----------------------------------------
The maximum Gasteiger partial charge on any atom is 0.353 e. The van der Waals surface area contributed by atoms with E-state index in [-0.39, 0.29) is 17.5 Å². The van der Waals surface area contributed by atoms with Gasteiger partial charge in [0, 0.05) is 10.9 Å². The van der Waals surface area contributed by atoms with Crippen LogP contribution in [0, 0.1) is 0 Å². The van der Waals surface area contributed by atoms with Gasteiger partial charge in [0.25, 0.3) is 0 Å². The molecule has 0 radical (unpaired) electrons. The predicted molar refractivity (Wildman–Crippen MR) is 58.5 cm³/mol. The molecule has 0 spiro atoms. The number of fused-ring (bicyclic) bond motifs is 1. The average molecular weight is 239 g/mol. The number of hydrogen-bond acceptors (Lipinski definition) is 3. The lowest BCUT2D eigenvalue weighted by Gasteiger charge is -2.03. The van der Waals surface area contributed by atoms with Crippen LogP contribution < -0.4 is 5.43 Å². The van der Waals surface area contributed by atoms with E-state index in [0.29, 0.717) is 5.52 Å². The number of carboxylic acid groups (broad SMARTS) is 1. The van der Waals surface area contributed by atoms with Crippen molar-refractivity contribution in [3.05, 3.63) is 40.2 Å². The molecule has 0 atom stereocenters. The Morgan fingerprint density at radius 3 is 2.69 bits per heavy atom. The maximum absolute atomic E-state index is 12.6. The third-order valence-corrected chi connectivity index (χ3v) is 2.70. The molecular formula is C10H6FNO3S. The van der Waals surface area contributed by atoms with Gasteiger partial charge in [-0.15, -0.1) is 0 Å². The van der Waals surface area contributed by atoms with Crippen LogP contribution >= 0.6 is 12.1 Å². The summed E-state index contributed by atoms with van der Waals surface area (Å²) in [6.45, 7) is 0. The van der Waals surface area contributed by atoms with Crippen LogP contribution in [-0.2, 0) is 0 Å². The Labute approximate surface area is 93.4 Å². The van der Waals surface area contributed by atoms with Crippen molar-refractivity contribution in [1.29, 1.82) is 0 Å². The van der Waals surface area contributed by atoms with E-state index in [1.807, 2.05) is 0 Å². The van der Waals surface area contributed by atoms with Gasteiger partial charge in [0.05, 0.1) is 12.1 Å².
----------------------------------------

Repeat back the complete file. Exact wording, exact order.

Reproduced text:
The maximum Gasteiger partial charge on any atom is 0.353 e. The van der Waals surface area contributed by atoms with E-state index in [-0.39, 0.29) is 17.5 Å². The van der Waals surface area contributed by atoms with Gasteiger partial charge in [0, 0.05) is 10.9 Å². The van der Waals surface area contributed by atoms with Crippen LogP contribution in [0, 0.1) is 0 Å². The van der Waals surface area contributed by atoms with Gasteiger partial charge in [0.25, 0.3) is 0 Å². The molecule has 0 radical (unpaired) electrons. The predicted molar refractivity (Wildman–Crippen MR) is 58.5 cm³/mol. The molecule has 0 spiro atoms. The number of fused-ring (bicyclic) bond motifs is 1. The average molecular weight is 239 g/mol. The number of hydrogen-bond acceptors (Lipinski definition) is 3. The lowest BCUT2D eigenvalue weighted by Gasteiger charge is -2.03. The van der Waals surface area contributed by atoms with Crippen LogP contribution < -0.4 is 5.43 Å². The van der Waals surface area contributed by atoms with E-state index in [0.29, 0.717) is 5.52 Å². The number of carboxylic acid groups (broad SMARTS) is 1. The van der Waals surface area contributed by atoms with Crippen molar-refractivity contribution in [3.05, 3.63) is 40.2 Å². The molecule has 0 atom stereocenters. The Morgan fingerprint density at radius 3 is 2.69 bits per heavy atom. The maximum absolute atomic E-state index is 12.6. The third-order valence-corrected chi connectivity index (χ3v) is 2.70. The molecular formula is C10H6FNO3S. The van der Waals surface area contributed by atoms with Gasteiger partial charge in [-0.15, -0.1) is 0 Å². The van der Waals surface area contributed by atoms with Crippen LogP contribution >= 0.6 is 12.1 Å². The summed E-state index contributed by atoms with van der Waals surface area (Å²) in [6.45, 7) is 0. The van der Waals surface area contributed by atoms with Crippen LogP contribution in [-0.2, 0) is 0 Å². The Labute approximate surface area is 93.4 Å². The van der Waals surface area contributed by atoms with Crippen molar-refractivity contribution in [1.29, 1.82) is 0 Å². The van der Waals surface area contributed by atoms with E-state index in [1.807, 2.05) is 0 Å². The van der Waals surface area contributed by atoms with Gasteiger partial charge in [0.05, 0.1) is 12.1 Å².